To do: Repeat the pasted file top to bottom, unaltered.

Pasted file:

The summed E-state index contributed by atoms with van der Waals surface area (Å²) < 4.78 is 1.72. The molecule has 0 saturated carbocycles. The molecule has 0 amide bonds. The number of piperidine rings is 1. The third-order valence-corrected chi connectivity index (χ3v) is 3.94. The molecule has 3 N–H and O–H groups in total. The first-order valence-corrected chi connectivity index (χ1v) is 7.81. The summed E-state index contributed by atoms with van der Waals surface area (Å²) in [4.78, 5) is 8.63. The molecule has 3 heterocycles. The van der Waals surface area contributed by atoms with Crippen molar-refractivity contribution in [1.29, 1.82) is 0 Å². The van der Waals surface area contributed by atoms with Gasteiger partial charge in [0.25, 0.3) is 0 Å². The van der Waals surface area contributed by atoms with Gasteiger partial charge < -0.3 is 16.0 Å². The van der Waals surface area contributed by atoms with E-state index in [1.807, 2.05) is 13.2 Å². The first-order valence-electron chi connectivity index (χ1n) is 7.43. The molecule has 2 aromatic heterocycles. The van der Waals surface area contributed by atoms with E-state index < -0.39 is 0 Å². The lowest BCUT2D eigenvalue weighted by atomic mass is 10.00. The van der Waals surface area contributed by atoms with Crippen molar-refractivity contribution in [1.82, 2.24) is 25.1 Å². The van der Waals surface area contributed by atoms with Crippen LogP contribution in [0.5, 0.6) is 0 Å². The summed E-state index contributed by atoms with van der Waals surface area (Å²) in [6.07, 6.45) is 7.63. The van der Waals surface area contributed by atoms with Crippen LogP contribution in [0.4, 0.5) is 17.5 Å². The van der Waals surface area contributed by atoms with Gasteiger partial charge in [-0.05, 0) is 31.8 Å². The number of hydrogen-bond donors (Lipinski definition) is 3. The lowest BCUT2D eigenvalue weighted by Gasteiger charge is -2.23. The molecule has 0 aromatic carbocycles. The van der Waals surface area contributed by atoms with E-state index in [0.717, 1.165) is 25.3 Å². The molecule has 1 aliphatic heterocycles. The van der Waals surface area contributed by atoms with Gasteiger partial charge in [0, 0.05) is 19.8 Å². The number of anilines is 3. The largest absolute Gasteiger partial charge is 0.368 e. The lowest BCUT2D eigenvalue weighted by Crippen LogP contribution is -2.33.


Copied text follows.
The summed E-state index contributed by atoms with van der Waals surface area (Å²) < 4.78 is 1.72. The molecule has 0 saturated carbocycles. The molecule has 0 amide bonds. The number of piperidine rings is 1. The third-order valence-corrected chi connectivity index (χ3v) is 3.94. The molecule has 3 N–H and O–H groups in total. The first-order valence-corrected chi connectivity index (χ1v) is 7.81. The summed E-state index contributed by atoms with van der Waals surface area (Å²) in [4.78, 5) is 8.63. The molecule has 3 heterocycles. The van der Waals surface area contributed by atoms with Crippen molar-refractivity contribution in [1.29, 1.82) is 0 Å². The van der Waals surface area contributed by atoms with Gasteiger partial charge in [0.25, 0.3) is 0 Å². The van der Waals surface area contributed by atoms with Gasteiger partial charge < -0.3 is 16.0 Å². The van der Waals surface area contributed by atoms with E-state index in [1.807, 2.05) is 13.2 Å². The first-order valence-electron chi connectivity index (χ1n) is 7.43. The molecule has 2 aromatic heterocycles. The van der Waals surface area contributed by atoms with E-state index < -0.39 is 0 Å². The lowest BCUT2D eigenvalue weighted by atomic mass is 10.00. The van der Waals surface area contributed by atoms with Crippen molar-refractivity contribution in [1.82, 2.24) is 25.1 Å². The van der Waals surface area contributed by atoms with Crippen LogP contribution in [0.5, 0.6) is 0 Å². The summed E-state index contributed by atoms with van der Waals surface area (Å²) in [6.07, 6.45) is 7.63. The van der Waals surface area contributed by atoms with Crippen LogP contribution in [0.4, 0.5) is 17.5 Å². The van der Waals surface area contributed by atoms with Gasteiger partial charge in [-0.05, 0) is 31.8 Å². The number of hydrogen-bond donors (Lipinski definition) is 3. The lowest BCUT2D eigenvalue weighted by Gasteiger charge is -2.23. The molecule has 0 aromatic carbocycles. The van der Waals surface area contributed by atoms with E-state index in [0.717, 1.165) is 25.3 Å². The molecule has 1 aliphatic heterocycles. The van der Waals surface area contributed by atoms with Gasteiger partial charge in [0, 0.05) is 19.8 Å². The number of anilines is 3. The largest absolute Gasteiger partial charge is 0.368 e. The lowest BCUT2D eigenvalue weighted by Crippen LogP contribution is -2.33.